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Building Maintenance: Keep Your Exterior Strong

There is a subtle art to keeping a building exterior strong, especially considering all the indentations and protrusions inherent in a structure.

Florida is especially vulnerable to the elements, as frequent hurricanes and floods regular threaten buildings.

Here are some of the potential hazards a unsecure exterior can present:

  • Construction debris left on the roof or elsewhere (plywood, bricks, paint cans, ladders, tools, etc.)
  • Loose bricks.
  • Protective canopies used during construction.
  • Scaffolds for workers who are doing work on the exterior of a building.
  • Loose stonework.
  • Terra cotta (mainly on older buildings).
  • Siding material.
  • Signage.
  • Furniture on terraces and roof decks.
  • Corrugated metal.
  • Awnings.
  • Planters and potted trees.
  • Fences and guard rails.
  • Solar panels.
  • Coping stones, which form the top of a roof parapet wall.

And given their wiry, gangly nature, antennas are often the worst offenders, with satellite dishes giving them a run for the title as technology progressed. Bob Moyer, president of Vanguard Management Group in Tampa, indicates that these, along with conduits, telephone and cable boxes can be genuine problems if not firmly affixed to a structure. It just goes to show America’s long-term love affair with digital communication is not without its perils, including being struck by flying metal.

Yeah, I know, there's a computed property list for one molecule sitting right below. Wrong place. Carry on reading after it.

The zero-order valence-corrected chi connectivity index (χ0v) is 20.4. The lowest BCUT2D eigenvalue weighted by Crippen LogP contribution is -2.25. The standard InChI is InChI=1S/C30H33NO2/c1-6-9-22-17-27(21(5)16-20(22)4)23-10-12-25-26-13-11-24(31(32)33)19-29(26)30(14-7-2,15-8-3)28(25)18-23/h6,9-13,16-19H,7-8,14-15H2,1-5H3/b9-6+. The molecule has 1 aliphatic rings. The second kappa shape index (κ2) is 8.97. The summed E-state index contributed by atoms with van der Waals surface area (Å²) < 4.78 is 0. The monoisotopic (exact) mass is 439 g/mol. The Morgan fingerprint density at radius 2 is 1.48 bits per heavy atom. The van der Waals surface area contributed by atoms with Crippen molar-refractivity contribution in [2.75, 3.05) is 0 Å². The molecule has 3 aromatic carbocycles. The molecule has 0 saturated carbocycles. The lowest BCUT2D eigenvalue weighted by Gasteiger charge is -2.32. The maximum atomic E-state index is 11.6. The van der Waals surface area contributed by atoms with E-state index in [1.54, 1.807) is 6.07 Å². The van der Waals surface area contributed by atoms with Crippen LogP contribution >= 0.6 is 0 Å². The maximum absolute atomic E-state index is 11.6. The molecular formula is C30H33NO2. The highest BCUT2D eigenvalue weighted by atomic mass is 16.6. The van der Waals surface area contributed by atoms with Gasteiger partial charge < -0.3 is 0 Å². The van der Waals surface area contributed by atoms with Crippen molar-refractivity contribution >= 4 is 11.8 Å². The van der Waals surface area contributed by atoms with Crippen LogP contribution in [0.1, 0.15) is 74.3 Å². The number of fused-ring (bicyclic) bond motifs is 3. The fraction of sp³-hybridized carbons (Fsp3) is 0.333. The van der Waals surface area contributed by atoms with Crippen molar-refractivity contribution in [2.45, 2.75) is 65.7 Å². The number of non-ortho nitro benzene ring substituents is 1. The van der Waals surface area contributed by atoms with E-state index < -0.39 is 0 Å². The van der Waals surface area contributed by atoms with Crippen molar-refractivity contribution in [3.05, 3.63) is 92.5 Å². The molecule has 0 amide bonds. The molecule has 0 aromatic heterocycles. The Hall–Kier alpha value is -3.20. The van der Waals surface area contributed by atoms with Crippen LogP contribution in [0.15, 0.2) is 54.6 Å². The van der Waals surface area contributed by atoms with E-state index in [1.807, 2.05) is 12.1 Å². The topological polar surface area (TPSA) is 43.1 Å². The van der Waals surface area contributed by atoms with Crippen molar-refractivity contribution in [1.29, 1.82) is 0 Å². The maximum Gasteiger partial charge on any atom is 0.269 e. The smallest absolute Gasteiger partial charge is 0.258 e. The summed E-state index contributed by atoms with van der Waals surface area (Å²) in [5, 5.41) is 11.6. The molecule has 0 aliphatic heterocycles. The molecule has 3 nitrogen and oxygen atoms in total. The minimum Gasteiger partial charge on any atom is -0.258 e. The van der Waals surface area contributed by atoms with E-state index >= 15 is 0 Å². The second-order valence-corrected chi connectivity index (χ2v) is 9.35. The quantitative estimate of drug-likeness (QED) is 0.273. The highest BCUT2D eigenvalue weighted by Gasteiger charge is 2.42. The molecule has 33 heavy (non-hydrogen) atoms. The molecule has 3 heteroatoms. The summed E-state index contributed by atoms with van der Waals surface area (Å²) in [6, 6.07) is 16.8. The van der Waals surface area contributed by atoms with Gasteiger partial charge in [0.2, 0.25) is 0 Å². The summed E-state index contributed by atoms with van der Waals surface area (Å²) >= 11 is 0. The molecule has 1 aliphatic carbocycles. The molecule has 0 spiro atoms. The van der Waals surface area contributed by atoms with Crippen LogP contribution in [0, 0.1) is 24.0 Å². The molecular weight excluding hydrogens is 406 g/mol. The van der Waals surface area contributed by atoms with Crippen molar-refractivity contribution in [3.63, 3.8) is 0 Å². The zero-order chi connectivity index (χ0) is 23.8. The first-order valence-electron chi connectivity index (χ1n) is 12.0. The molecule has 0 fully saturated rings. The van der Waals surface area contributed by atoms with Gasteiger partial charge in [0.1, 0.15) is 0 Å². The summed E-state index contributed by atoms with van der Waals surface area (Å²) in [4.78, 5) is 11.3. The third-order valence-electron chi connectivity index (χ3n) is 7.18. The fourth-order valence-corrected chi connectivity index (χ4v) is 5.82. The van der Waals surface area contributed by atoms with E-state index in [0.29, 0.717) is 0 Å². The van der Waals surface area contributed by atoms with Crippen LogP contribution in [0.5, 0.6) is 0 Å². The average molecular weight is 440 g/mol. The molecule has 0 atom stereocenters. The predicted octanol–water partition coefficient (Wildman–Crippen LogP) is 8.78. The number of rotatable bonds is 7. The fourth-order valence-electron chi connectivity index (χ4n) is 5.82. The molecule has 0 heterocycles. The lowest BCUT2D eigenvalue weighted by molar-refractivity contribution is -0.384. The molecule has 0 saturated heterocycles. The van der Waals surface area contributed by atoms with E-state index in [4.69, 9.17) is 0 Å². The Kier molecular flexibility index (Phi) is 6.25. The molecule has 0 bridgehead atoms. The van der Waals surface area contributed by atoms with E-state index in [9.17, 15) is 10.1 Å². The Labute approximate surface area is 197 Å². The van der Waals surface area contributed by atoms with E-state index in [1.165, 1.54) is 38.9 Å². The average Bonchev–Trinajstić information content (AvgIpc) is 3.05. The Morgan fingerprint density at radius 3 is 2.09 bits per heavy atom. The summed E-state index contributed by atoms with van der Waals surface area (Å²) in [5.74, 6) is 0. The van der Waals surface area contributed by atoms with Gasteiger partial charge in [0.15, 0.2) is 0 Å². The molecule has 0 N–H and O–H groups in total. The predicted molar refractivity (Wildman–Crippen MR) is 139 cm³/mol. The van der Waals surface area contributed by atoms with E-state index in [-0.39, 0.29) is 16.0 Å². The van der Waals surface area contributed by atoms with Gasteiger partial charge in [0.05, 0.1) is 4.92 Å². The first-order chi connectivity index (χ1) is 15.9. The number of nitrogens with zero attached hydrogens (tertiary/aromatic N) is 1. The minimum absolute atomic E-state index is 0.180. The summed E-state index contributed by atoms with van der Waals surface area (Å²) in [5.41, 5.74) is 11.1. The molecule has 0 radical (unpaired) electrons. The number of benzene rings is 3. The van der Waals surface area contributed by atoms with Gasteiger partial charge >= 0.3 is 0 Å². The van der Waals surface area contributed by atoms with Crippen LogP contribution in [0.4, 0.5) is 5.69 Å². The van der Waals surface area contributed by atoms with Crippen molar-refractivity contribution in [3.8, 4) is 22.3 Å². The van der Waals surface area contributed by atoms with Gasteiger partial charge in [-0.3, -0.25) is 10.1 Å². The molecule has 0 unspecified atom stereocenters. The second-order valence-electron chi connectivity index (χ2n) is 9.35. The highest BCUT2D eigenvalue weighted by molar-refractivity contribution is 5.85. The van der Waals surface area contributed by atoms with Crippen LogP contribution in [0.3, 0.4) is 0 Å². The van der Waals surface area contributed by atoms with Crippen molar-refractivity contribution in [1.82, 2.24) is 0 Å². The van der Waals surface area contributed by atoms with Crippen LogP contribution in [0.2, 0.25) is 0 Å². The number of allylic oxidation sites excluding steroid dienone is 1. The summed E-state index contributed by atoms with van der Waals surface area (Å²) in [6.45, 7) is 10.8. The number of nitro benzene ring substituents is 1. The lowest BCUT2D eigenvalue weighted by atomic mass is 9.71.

Because of the many risks inherent in the exterior building construction is the reason that OSHA has very specific standards as to who can and cannot go into particular closed spaces; and ‘electrical,’ which is mostly self-explanatory.

“We recommend every company have ‘competent person’ training, whether that be in the fall protection category or otherwise, because OSHA standards require that a company, in particular situations, has on staff a person which it has designated internally its competent person in a specified area,” says Victor. “While those in a non-managerial position can generally get by with the basic, four-hour course, a supervisor overseeing those workers needs more extensive training.”

As a federal entity, OSHA standards are uniform across the United States. That said, there are regional specifics as well. “Here in Florida—and OSHA is very specific about this—we have what’s known as ‘heat stress training,’ which is very important,” notes Victor, as temperatures, predominantly in the summer but throughout much of the year, can get out of hand for those undergoing manual labor outdoors. “And I would venture to say that, with our low water table, when it comes to construction, digging, trenching and shoring, there should be specific considerations for sinkholes and the like.”

 

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